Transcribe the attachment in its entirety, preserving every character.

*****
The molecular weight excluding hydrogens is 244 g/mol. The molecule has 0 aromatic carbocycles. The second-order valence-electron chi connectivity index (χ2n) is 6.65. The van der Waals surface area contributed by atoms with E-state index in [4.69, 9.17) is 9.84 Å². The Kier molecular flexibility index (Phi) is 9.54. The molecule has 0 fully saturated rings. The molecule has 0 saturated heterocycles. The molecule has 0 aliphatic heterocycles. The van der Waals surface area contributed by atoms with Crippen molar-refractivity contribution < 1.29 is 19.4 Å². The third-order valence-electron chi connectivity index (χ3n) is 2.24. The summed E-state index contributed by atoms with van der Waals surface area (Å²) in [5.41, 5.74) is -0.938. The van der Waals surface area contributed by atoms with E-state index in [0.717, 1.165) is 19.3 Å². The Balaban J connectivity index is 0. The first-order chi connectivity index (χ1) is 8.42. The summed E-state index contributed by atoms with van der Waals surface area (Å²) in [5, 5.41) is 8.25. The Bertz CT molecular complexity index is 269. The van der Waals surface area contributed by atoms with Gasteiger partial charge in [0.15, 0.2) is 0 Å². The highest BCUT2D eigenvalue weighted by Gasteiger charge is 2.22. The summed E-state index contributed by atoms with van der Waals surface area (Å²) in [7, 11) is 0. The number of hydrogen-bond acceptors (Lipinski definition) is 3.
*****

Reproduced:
The molecular weight excluding hydrogens is 244 g/mol. The molecule has 0 aromatic carbocycles. The second-order valence-electron chi connectivity index (χ2n) is 6.65. The van der Waals surface area contributed by atoms with E-state index in [4.69, 9.17) is 9.84 Å². The Kier molecular flexibility index (Phi) is 9.54. The molecule has 0 fully saturated rings. The molecule has 0 saturated heterocycles. The molecule has 0 aliphatic heterocycles. The van der Waals surface area contributed by atoms with Crippen molar-refractivity contribution < 1.29 is 19.4 Å². The third-order valence-electron chi connectivity index (χ3n) is 2.24. The summed E-state index contributed by atoms with van der Waals surface area (Å²) in [5.41, 5.74) is -0.938. The van der Waals surface area contributed by atoms with E-state index in [0.717, 1.165) is 19.3 Å². The Balaban J connectivity index is 0. The first-order chi connectivity index (χ1) is 8.42. The summed E-state index contributed by atoms with van der Waals surface area (Å²) in [5, 5.41) is 8.25. The Bertz CT molecular complexity index is 269. The van der Waals surface area contributed by atoms with Gasteiger partial charge in [0.15, 0.2) is 0 Å². The highest BCUT2D eigenvalue weighted by Gasteiger charge is 2.22. The summed E-state index contributed by atoms with van der Waals surface area (Å²) in [7, 11) is 0. The number of hydrogen-bond acceptors (Lipinski definition) is 3.